How did that change?
The focus changed from "Let's give listeners what they want" to "We need to make more money to make our quarterly budgets, so we have to put on more spots. We don't need to spend money on research ... just put on the hits." The owners and operators decided they didn't need research information to help make programming (and other) decisions. They chose maximizing revenue over maximizing listener satisfaction and that same philosophy continues today with many radio stations.
Many articles now discuss new technology and how these new devices will kill radio, but I don't agree. If radio is going to die, it is not going to be because of technology. Radio's death is not going to come from smartphones or other similar devices, nor will it happen because younger people don't listen to the radio. Radio's death, if it happens, will be suicide at the hands of owners and operators not paying attention to what they should be doing. In the '80s, radio stations, in all sized markets, started doing research, everything from music tests, focus groups, and perceptual studies to gather information for almost every decision made at the radio station. Now it's rare for radio stations to do even one research project during a year's time. Owners and operators don't want to spend the money, because research is considered an expense, not an investment. These people don't believe research is a necessary tool, and they prefer to keep their money for their bottom line.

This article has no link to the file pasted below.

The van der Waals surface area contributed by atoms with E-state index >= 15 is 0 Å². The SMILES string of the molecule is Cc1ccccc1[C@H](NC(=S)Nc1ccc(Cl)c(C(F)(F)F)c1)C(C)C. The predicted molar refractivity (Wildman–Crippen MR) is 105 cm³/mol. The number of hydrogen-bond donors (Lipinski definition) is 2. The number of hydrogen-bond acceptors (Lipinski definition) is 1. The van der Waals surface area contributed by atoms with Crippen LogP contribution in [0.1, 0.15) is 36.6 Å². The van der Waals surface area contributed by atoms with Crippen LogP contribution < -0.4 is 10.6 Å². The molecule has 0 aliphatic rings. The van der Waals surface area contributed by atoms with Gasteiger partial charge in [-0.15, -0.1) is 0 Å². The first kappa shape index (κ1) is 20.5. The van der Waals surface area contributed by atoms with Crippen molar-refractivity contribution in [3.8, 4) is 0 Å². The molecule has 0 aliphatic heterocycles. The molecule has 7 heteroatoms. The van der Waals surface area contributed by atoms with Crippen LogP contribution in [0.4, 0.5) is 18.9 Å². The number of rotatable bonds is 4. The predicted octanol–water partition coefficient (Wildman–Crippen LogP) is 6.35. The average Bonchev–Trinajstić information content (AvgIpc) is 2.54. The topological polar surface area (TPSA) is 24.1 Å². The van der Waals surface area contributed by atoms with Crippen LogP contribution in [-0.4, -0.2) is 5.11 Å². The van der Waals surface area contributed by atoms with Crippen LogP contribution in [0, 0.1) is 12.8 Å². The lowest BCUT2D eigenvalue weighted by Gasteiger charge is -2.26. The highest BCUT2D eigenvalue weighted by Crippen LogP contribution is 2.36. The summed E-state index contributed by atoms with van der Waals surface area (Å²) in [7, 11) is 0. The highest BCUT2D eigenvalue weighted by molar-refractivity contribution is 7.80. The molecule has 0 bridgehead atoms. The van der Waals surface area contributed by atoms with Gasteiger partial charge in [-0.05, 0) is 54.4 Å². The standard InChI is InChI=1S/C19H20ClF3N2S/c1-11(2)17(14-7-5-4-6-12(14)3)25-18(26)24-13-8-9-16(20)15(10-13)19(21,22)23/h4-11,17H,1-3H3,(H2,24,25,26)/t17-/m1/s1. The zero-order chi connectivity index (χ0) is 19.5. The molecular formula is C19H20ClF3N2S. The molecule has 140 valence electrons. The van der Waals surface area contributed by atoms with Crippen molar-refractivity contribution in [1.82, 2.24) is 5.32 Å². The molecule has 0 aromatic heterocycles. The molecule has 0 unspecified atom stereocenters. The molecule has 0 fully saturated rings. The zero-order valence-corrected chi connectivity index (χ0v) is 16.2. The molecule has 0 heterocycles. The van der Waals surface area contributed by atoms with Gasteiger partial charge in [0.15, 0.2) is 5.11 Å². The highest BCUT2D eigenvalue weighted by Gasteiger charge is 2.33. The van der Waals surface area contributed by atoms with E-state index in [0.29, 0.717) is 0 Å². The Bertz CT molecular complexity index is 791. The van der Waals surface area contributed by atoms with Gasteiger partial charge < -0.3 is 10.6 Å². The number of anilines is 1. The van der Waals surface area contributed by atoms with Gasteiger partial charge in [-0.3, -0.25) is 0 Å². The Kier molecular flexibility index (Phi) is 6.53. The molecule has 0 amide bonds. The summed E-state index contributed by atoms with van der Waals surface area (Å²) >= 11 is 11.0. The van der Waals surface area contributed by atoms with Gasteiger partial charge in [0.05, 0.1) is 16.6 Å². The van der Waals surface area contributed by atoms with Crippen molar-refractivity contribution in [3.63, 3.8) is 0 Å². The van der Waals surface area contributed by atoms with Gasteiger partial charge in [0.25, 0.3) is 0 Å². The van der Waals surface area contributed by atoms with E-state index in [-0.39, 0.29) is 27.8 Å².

With research being so important in your eyes, where does gut fit in ... or should it fit in at all?